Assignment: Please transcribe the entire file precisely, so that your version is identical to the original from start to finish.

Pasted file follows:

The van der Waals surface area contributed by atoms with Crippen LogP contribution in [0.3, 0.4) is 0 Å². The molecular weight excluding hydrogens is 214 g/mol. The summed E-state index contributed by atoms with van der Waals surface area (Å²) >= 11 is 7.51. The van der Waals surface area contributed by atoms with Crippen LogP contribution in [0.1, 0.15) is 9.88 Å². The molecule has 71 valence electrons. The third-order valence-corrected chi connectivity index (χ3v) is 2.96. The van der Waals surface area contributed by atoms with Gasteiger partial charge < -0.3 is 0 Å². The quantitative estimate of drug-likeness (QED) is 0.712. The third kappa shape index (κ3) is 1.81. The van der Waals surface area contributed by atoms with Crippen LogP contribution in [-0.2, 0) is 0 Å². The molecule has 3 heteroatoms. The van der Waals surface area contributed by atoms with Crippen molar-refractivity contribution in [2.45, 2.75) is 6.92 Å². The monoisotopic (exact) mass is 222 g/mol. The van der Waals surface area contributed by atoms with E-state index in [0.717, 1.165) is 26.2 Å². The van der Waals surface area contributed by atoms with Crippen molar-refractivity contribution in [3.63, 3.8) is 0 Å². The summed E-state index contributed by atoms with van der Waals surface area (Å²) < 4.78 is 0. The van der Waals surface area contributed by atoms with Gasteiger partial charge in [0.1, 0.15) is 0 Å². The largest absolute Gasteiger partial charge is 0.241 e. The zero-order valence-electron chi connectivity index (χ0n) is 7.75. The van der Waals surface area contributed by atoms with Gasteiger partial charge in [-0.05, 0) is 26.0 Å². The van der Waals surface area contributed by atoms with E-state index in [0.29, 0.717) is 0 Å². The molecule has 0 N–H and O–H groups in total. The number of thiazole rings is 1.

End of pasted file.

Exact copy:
The van der Waals surface area contributed by atoms with Crippen LogP contribution in [0.3, 0.4) is 0 Å². The molecular weight excluding hydrogens is 214 g/mol. The summed E-state index contributed by atoms with van der Waals surface area (Å²) >= 11 is 7.51. The van der Waals surface area contributed by atoms with Crippen LogP contribution in [0.1, 0.15) is 9.88 Å². The molecule has 71 valence electrons. The third-order valence-corrected chi connectivity index (χ3v) is 2.96. The van der Waals surface area contributed by atoms with Gasteiger partial charge < -0.3 is 0 Å². The quantitative estimate of drug-likeness (QED) is 0.712. The third kappa shape index (κ3) is 1.81. The van der Waals surface area contributed by atoms with Crippen LogP contribution in [-0.2, 0) is 0 Å². The molecule has 3 heteroatoms. The van der Waals surface area contributed by atoms with Crippen molar-refractivity contribution in [2.45, 2.75) is 6.92 Å². The monoisotopic (exact) mass is 222 g/mol. The van der Waals surface area contributed by atoms with E-state index in [0.717, 1.165) is 26.2 Å². The van der Waals surface area contributed by atoms with Crippen molar-refractivity contribution in [3.63, 3.8) is 0 Å². The summed E-state index contributed by atoms with van der Waals surface area (Å²) < 4.78 is 0. The van der Waals surface area contributed by atoms with Gasteiger partial charge in [0.1, 0.15) is 0 Å². The largest absolute Gasteiger partial charge is 0.241 e. The zero-order valence-electron chi connectivity index (χ0n) is 7.75. The van der Waals surface area contributed by atoms with Gasteiger partial charge in [-0.05, 0) is 26.0 Å². The van der Waals surface area contributed by atoms with E-state index in [0.29, 0.717) is 0 Å². The molecule has 0 N–H and O–H groups in total. The number of thiazole rings is 1.